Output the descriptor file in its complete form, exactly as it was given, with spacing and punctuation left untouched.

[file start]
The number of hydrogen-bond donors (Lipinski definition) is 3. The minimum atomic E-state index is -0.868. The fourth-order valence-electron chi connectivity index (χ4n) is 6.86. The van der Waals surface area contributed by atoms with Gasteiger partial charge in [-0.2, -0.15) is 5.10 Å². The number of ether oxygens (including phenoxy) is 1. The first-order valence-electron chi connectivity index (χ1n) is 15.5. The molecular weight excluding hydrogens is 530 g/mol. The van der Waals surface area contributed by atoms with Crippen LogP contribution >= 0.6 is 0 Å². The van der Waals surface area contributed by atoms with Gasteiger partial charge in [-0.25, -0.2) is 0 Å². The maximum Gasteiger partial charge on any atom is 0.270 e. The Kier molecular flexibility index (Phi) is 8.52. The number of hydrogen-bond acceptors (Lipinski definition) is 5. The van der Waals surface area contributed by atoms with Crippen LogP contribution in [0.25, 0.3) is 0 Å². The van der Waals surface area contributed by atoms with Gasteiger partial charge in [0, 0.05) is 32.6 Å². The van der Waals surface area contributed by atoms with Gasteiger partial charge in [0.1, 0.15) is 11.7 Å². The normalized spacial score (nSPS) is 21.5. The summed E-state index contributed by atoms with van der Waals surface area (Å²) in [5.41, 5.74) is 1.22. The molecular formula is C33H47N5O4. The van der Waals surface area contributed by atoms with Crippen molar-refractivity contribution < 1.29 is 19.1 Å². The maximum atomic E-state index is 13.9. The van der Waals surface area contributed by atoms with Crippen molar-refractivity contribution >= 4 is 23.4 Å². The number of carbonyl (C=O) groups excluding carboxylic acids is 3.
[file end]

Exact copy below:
The number of hydrogen-bond donors (Lipinski definition) is 3. The minimum atomic E-state index is -0.868. The fourth-order valence-electron chi connectivity index (χ4n) is 6.86. The van der Waals surface area contributed by atoms with Gasteiger partial charge in [-0.2, -0.15) is 5.10 Å². The number of ether oxygens (including phenoxy) is 1. The first-order valence-electron chi connectivity index (χ1n) is 15.5. The molecular weight excluding hydrogens is 530 g/mol. The van der Waals surface area contributed by atoms with Crippen LogP contribution >= 0.6 is 0 Å². The van der Waals surface area contributed by atoms with Gasteiger partial charge in [-0.25, -0.2) is 0 Å². The maximum Gasteiger partial charge on any atom is 0.270 e. The Kier molecular flexibility index (Phi) is 8.52. The number of hydrogen-bond acceptors (Lipinski definition) is 5. The van der Waals surface area contributed by atoms with Crippen LogP contribution in [0.25, 0.3) is 0 Å². The van der Waals surface area contributed by atoms with Gasteiger partial charge in [0, 0.05) is 32.6 Å². The van der Waals surface area contributed by atoms with Gasteiger partial charge in [0.1, 0.15) is 11.7 Å². The normalized spacial score (nSPS) is 21.5. The summed E-state index contributed by atoms with van der Waals surface area (Å²) in [5.41, 5.74) is 1.22. The molecular formula is C33H47N5O4. The van der Waals surface area contributed by atoms with Crippen molar-refractivity contribution < 1.29 is 19.1 Å². The maximum atomic E-state index is 13.9. The van der Waals surface area contributed by atoms with Crippen molar-refractivity contribution >= 4 is 23.4 Å². The number of carbonyl (C=O) groups excluding carboxylic acids is 3.